Hunter Primary Care has been successful in the first round of grants awarded through the Department of Health, Indigenous Australians Health Programme Emerging Priorities grant.
Recently announced by the Morrison Government, the round one grants will equate to a national investment investment of almost $35 million towards the intervention and prevention of a disease or chronic health conditions.
Supporting Closing the Gap initiatives, their project titled, Power and Control for Aboriginal Youth, will develop and deliver a health/awareness campaign on social media, which is created by young Aboriginal people for young Aboriginal people.
Hunter Primary Care CEO, Brenda Ryan, said the aim of the initiative is to close the gap between non-Aboriginal and Aboriginal health.
“Throughout the campaign, we will aim to establish power and control for Aboriginal youth to guide their communities towards Closing the Gap between Indigenous and non-Indigenous health inequities,” she said.
“We will be working across communities in the Hunter New England Central Coast Primary Health Network (HNECCPHN) to ensure that various communities are represented and consulted.”
By employing an Identified Aboriginal Project Facilitator, and recruiting Aboriginal youth advisory groups across the HNECCPHN, Hunter Primary Care will co-design a social media campaign targeting youth groups, aged 5-24, to present for regular annual 715 health checks.
The Indigenous Australians’ Health Program (IAHP) identified that the 715-health check is important in early detection/treatment of disease.
The IAHP also reports that progress towards the 2023 goals for Indigenous heath checks across all demographics is not on track.
Outcomes of the campaign will aim to increase the numbers of Aboriginal children/youth groups presenting for annual 715 health checks, children from 18 per cent to 46 per cent and youth from 17 per cent to 42 per cent, by 2023.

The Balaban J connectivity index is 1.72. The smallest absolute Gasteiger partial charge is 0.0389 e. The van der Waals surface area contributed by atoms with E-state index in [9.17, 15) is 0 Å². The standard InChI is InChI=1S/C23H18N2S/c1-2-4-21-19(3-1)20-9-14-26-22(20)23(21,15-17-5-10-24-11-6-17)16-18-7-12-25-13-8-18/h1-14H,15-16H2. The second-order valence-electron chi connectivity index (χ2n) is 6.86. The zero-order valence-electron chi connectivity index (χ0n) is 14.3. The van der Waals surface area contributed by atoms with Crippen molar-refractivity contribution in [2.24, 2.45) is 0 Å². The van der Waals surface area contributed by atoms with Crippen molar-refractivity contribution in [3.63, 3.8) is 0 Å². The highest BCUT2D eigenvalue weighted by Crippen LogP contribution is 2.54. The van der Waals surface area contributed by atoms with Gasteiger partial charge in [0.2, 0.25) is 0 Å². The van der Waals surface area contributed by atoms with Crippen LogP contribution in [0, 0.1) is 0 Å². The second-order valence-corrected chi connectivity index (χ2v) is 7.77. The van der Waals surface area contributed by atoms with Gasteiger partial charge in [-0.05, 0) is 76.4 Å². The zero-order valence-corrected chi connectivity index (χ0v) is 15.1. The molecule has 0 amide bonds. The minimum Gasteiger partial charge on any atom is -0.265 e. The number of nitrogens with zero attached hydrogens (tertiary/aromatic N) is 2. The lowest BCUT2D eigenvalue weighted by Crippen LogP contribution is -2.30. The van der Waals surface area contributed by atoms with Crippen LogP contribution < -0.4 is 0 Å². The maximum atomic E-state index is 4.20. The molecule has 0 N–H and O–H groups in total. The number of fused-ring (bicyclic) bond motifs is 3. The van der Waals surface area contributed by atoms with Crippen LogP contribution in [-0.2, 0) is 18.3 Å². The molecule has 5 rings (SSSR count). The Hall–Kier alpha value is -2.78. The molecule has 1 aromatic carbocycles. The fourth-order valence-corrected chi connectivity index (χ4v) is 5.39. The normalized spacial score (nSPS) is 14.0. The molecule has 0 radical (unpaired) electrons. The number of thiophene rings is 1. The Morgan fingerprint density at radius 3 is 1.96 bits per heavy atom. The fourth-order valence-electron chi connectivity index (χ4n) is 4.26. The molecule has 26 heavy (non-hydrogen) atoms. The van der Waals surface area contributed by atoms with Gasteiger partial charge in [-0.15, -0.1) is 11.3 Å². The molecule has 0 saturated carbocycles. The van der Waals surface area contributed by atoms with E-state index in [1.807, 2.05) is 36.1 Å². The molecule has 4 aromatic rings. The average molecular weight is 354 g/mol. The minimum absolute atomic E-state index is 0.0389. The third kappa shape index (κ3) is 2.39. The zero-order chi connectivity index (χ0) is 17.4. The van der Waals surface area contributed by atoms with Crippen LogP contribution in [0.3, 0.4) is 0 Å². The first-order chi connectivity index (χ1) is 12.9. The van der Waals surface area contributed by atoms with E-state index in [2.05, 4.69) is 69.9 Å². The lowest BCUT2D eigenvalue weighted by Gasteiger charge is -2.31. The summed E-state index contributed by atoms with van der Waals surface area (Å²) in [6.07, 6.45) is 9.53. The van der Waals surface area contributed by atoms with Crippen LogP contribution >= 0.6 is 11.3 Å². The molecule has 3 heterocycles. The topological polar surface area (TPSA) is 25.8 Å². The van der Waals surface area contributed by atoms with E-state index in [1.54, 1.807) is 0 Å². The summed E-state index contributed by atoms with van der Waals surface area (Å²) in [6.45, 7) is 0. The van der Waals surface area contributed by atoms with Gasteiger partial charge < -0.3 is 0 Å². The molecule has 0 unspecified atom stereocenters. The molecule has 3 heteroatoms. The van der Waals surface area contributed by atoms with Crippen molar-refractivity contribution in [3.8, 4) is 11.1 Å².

Brenda said the co-design nature of the project presents an opportunity for young Aboriginal community members to collaborate, and create a robust promotional campaign, directed at youth culture, and focused on early intervention of chronic disease.
“As an organisation, we feel that a co-design process is important to the success of the project,”
“Developing a campaign that is created by young Aboriginal people, for young Aboriginal people will allow us to produce content that resonates with communities and ultimately improve the campaign’s success.”
The organisation’s strategy to create an Aboriginal youth-led health awareness campaign, aligns directly with recent research into social media usage in Indigenous communities.
Recent research indicates that age is directly associated with social media use for health, with younger groups being reportedly more receptive to using social media, particularly in relation to their health and wellbeing.
Further research also suggests that Australian Aboriginal communities are embracing social media for sharing health messages in a two-way exchange.
IMAGE | Close the Gap initiative to help local Aboriginal youth with their health and wellbeing.